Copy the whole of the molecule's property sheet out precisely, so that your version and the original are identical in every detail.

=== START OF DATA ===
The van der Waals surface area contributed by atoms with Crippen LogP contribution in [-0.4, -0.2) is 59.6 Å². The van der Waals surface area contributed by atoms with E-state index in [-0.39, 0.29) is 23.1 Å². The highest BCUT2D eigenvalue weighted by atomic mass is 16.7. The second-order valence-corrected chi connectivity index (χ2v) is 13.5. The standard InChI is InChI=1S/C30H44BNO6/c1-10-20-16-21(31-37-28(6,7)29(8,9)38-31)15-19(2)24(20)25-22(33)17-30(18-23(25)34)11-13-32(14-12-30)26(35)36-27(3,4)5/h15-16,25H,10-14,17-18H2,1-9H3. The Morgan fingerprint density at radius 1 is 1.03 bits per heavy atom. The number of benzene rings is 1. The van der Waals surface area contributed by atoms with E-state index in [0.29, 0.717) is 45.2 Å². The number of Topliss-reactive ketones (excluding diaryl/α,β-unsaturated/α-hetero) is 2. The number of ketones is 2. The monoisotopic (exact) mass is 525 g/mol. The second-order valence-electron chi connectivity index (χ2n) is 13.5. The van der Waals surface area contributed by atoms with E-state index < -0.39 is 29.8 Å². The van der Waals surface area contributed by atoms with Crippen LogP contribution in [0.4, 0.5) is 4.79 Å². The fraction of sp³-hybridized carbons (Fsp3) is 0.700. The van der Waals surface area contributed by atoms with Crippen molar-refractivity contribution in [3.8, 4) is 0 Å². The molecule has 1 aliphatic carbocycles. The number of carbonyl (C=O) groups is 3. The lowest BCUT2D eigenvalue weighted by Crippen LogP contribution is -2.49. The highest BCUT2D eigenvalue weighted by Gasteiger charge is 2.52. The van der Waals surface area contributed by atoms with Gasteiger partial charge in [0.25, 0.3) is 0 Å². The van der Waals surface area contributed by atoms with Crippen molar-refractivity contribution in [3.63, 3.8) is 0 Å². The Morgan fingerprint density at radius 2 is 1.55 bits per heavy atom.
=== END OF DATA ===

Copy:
The van der Waals surface area contributed by atoms with Crippen LogP contribution in [-0.4, -0.2) is 59.6 Å². The van der Waals surface area contributed by atoms with E-state index in [-0.39, 0.29) is 23.1 Å². The highest BCUT2D eigenvalue weighted by atomic mass is 16.7. The second-order valence-corrected chi connectivity index (χ2v) is 13.5. The standard InChI is InChI=1S/C30H44BNO6/c1-10-20-16-21(31-37-28(6,7)29(8,9)38-31)15-19(2)24(20)25-22(33)17-30(18-23(25)34)11-13-32(14-12-30)26(35)36-27(3,4)5/h15-16,25H,10-14,17-18H2,1-9H3. The Morgan fingerprint density at radius 1 is 1.03 bits per heavy atom. The number of benzene rings is 1. The van der Waals surface area contributed by atoms with E-state index in [0.29, 0.717) is 45.2 Å². The number of Topliss-reactive ketones (excluding diaryl/α,β-unsaturated/α-hetero) is 2. The number of ketones is 2. The monoisotopic (exact) mass is 525 g/mol. The second-order valence-electron chi connectivity index (χ2n) is 13.5. The van der Waals surface area contributed by atoms with E-state index < -0.39 is 29.8 Å². The van der Waals surface area contributed by atoms with Crippen LogP contribution in [0.4, 0.5) is 4.79 Å². The fraction of sp³-hybridized carbons (Fsp3) is 0.700. The van der Waals surface area contributed by atoms with Crippen molar-refractivity contribution in [3.8, 4) is 0 Å². The molecule has 1 aliphatic carbocycles. The number of carbonyl (C=O) groups is 3. The lowest BCUT2D eigenvalue weighted by Crippen LogP contribution is -2.49. The highest BCUT2D eigenvalue weighted by Gasteiger charge is 2.52. The van der Waals surface area contributed by atoms with Gasteiger partial charge in [0.25, 0.3) is 0 Å². The van der Waals surface area contributed by atoms with Crippen molar-refractivity contribution in [3.63, 3.8) is 0 Å². The Morgan fingerprint density at radius 2 is 1.55 bits per heavy atom.